Managing Frost Damaged Canola

Canola seedlings can withstand a considerable frost (-5 to -8 degrees C) if plants have become acclimatized following a few days of cold temperatures. However, canola seedlings growing under warm conditions will be tneder, and can be killed by even a few degrees frost. Ice crystals will form on the leaf surface before they form within cells causing damage.

  • prior to taking any action, wait four to five days to assess any damage.
  • check the growing point for green colour at the centre of the leaf rosettes. Although cotyledons or other leaves may be black, re-growth can occur in 4 to 10 days depending on weather conditions.
  • assess stand survival prior to making application of any weed control product. Allow a minimum of 1 to 2 days for plants to recover, before applying any product. If frost damage to canola plants is significant, wait at least 4 to 5 days to assess survival and for new growth to emerge. Plants that have new leaf area are better able to handle (metabolize) the herbicide, even if they are herbicide tolerant. Herbicide activity on weeds will be improved when application is made to weeds that have resumed growth. Liberty works best when applied during the heat of the day.
  • check fields for flea beetle activity. Populations and damage has been low to date, but can build quickly under warm (greater than 15 degrees C), sunny weather. Seed treatments provide protection for 3 to 4 weeks from time of planting, so in some cases control may have run out before canola is past the critical stage (3 to 4 leaves). Action threshold is 25% leaf feeding damage.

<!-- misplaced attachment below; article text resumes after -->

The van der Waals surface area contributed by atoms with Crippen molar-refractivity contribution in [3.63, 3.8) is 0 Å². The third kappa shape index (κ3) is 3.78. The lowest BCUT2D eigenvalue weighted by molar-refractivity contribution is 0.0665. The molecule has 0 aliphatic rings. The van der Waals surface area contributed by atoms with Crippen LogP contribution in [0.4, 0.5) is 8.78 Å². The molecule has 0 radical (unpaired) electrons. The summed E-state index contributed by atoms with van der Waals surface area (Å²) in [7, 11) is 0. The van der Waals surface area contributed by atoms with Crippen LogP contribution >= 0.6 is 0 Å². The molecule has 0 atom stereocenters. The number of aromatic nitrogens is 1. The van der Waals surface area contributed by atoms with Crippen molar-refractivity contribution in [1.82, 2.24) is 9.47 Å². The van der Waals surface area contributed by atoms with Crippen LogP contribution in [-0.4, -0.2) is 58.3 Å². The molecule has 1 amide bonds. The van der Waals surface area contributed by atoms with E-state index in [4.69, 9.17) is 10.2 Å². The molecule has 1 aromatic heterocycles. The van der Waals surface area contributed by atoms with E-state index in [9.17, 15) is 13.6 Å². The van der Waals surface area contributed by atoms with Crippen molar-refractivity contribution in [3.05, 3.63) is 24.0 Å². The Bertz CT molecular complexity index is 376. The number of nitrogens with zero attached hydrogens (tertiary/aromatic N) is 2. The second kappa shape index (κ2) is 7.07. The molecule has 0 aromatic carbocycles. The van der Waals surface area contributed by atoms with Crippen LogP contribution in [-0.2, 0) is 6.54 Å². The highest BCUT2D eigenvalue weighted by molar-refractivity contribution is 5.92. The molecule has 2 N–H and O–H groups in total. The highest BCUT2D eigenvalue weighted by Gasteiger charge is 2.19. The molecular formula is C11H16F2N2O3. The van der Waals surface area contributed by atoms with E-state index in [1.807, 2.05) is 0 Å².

For further information on assessing frost damaged canola, refer to Canola Council Factsheet: Tips for Assessing Spring Frost Damage to Canola.

frost damage to winter canola

Figure 1 – Frost damage to winter canola

new growth 3 days following several degrees frost

Figure 2 – Note new growth 3 days following several degrees frost

Frost can be more damaging to canola in flower. Pollination may not be affected, but freezing temperatures of -3 to -4 degrees C for several hours can damage developing seeds and begins as early as 8 days prior to pollination. These freezing temperatures can also reduce seed fill. Fortunately most areas experienced temperatures above this, but it will take several days to assess damage to newly formed pods. Check pods for damaged seeds that will have lost their green colour and turgidity. There is little experience with freezing temperatures at flowering to provide clear guidelines.

For more information:
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